1960 Roberto ”Momen“ Clemente Game Bat

Value (2011) | $25,000 Insurance
Watch  

GUEST:
This bat was given to me by my grandfather back in October of 1960. My grandfather brought this back from the one Pirate game in the '60s after the World Series. Supposedly got Clemente to put his number on the end, and when we got it, it was brand new. Over the years, my brother and I grew up using it learning how to play baseball and I had two sons, and I've taught them how to play baseball using it as well. It was my son Ed who had noticed the "Momen" on it and said that we should probably take a look at it and see what the bat was worth.

APPRAISER:
Well, that was the first thing that I noticed when I saw the bat is the signature here, "Momen Clemente," as opposed to "Roberto Clemente," which is the more standard emblemized bat with Clemente's name. And, uh, do you know what the Momen means?

GUEST:
No.

APPRAISER:
It was kind of done as a joke, because when asked questions all the time, Clemente would always say, "Momentito, momentito." So, he got that nickname, and bats like this were produced from 1955 through 1960. One of the things that I also noticed on the bat, when I swing this around here, is that the model here is an S-2.

GUEST:
Yes.

APPRAISER:
It is a game used model.

GUEST:
Okay.

APPRAISER:
And lightly we can see, in ink, "21", which was his number. 1960 World Series is like one of the most revered World Series in the history of Pittsburgh.

GUEST:
Oh, yeah.

APPRAISER:
Because you've got, of course, the game seven World Series home run by Bill Mazeroski.

GUEST:
Yes.

APPRAISER:
And it was just the most fantastic ending to a World Series up to that point. The Momen Clemente signed bat is a very rare variation and one of the most sought after variations of bats. And there are very few that are available to collectors out there.

GUEST:
Oh.

APPRAISER:
If I were you, I would insure the bat for $25,000.

GUEST:
Wow.

APPRAISER:
And that would cover the value, a replacement value for the bat.

GUEST:
Wow. (laughing) That's amazing. I'd have never thought that.

APPRAISER:
If this was a Roberto Clemente model bat instead of a Momen, this would probably have a value of $10,000 to $15,000.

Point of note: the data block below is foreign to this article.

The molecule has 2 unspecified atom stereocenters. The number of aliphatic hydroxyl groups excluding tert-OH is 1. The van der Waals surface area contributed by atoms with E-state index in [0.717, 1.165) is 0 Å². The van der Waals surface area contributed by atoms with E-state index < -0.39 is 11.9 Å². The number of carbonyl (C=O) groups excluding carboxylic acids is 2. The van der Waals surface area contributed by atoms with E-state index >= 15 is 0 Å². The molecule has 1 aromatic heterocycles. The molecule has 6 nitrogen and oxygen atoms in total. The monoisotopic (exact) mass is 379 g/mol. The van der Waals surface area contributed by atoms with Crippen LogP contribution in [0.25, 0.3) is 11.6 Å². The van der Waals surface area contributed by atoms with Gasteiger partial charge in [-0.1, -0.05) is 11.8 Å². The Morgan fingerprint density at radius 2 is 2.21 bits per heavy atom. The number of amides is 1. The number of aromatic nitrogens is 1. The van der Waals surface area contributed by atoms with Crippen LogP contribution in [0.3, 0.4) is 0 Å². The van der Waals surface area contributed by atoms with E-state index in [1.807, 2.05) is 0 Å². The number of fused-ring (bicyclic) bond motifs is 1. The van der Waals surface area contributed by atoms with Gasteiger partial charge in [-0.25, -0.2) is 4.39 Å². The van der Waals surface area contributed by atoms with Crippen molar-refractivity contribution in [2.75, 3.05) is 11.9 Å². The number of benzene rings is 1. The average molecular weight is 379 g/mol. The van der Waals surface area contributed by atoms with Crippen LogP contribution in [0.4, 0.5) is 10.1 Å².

Appraisal Details

Appraiser
Heritage Auctions
Dallas, TX
Appraised value (2011)
$25,000 Insurance
Event
Pittsburgh, PA (August 13, 2011)
Period
20th Century
Material
Wood

Executive producer Marsha Bemko shares her tips for getting the most out of ANTIQUES ROADSHOW.

Value can change: The value of an item is dependent upon many things, including the condition of the object itself, trends in the market for that kind of object, and the location where the item will be sold. These are just some of the reasons why the answer to the question "What's it worth?" is so often "It depends."

Note the date: Take note of the date the appraisal was recorded. This information appears in the upper left corner of the page, with the label "Appraised On." Values change over time according to market forces, so the current value of the item could be higher, lower, or the same as when our expert first appraised it.

Context is key: Listen carefully. Most of our experts will give appraisal values in context. For example, you'll often hear them say what an item is worth "at auction," or "retail," or "for insurance purposes" (replacement value). Retail prices are different from wholesale prices. Often an auctioneer will talk about what she knows best: the auction market. A shop owner will usually talk about what he knows best: the retail price he'd place on the object in his shop. And though there are no hard and fast rules, an object's auction price can often be half its retail value; yet for other objects, an auction price could be higher than retail. As a rule, however, retail and insurance/replacement values are about the same.

Verbal approximations: The values given by the experts on ANTIQUES ROADSHOW are considered "verbal approximations of value." Technically, an "appraisal" is a legal document, generally for insurance purposes, written by a qualified expert and paid for by the owner of the item. An appraisal usually involves an extensive amount of research to establish authenticity, provenance, composition, method of construction, and other important attributes of a particular object.

Opinion of value: As with all appraisals, the verbal approximations of value given at ROADSHOW events are our experts' opinions formed from their knowledge of antiques and collectibles, market trends, and other factors. Although our valuations are based on research and experience, opinions can, and sometimes do, vary among experts.

Appraiser affiliations: Finally, the affiliation of the appraiser may have changed since the appraisal was recorded. To see current contact information for an appraiser in the ROADSHOW Archive, click on the link below the appraiser's picture. Our Appraiser Index also contains a complete list of active ROADSHOW appraisers and their contact details and biographies.